Posted by: Chuck Mielke | Jul 28, 2014 5:50:18 PM

  12. Polygamous marriage is already legal in muslim countries(albeit one gender-sided) and is as old as sand so there is nothing new there.

    The incestuous argument is an interesting one and one that should not be dismissed so easily. It's currently a 'taboo' and illegal to marry your biological mom, dad, son, daughter but for how long? The main argument against it is the high incidence of genetic malformation in offsprings. But as technology gets better, siblings can be screened. Also brother-brother coupling can't pass on genes so that argument isn't true for same-sex siblings.

    Posted by: bossmeoff | Jul 28, 2014 5:59:21 PM

  13. @Anonymous: We only have Niemyer's words on which to make a judgment, and he doesn't come across as particularly respectful to gay people or same-sex couples, either in his dissent as well as in his questions and comments during oral arguments. Frankly, he comes across as dismissive not just of same-sex couples, but of childless couples and adoptive parents as well, given that he states that only opposite-sex couples, married, and forming a "biological" unit with their children, are capable of forming a "stable political unit," which he seems to suggest is an ideal, whatever the hell that term even means.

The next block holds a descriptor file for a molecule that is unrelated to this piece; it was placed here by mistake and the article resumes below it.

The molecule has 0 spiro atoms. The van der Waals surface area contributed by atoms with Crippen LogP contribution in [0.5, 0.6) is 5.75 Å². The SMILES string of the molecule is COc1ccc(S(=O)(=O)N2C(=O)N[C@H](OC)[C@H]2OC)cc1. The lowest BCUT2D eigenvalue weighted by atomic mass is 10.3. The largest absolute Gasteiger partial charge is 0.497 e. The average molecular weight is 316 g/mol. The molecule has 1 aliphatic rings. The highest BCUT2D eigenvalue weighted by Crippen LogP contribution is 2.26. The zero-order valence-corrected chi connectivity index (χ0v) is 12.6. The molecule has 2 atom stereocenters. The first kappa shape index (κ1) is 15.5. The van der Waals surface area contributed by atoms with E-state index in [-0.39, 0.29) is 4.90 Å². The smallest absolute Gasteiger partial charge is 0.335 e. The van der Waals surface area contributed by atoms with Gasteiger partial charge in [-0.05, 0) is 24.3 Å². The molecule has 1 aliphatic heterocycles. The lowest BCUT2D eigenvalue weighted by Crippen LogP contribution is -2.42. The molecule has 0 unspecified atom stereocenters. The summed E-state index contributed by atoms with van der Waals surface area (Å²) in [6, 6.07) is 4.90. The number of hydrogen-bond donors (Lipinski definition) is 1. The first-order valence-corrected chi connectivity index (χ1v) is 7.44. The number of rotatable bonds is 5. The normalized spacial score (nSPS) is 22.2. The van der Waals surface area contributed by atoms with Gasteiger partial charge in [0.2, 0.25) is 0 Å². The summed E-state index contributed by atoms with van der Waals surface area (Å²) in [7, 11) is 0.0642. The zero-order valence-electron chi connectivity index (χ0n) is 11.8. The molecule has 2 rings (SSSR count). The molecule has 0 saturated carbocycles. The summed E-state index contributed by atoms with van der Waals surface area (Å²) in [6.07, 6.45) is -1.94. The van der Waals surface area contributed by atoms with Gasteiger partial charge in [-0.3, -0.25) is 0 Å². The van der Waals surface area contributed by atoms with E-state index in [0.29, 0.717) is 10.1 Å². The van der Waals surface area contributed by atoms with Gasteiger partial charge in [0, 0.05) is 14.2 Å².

And even you note that citing incest and polygamy was both "inflammatory" AND "unnecessary." If unnecessary, then why include it except to express one's distaste and lack of respect for loving same-sex relationships?

    Posted by: Thom Watson | Jul 28, 2014 6:18:37 PM

  14. "The main argument against it is the high incidence of genetic malformation in offsprings."

    The main argument, perhaps, though certainly not the only one. There are reasonable arguments as well that 1) marriage exists to create legal kinships; father-daughter, brother-sister, mother-son, father-son, mother-daughter, brother-brother, sister-sister, already have legal kinship bonds; 2) many incestuous relationships, similar to many (though not all) polygamous unions, inherently are based on uneven power dynamics and thereby might raise questions about uncoerced consent. I'm not putting these out to suggest that I agree with them, but to point out that there have always been more than just genetic concerns about incest, concerns which may possibly make restrictions of such relationships more akin to restrictions on age in marriage than on choice of partner.

    Posted by: Thom Watson | Jul 28, 2014 6:32:03 PM

  15. "Thankfully, at least five justices on the Supreme Court are going to laugh Judge Niemeyer out of the courtroom"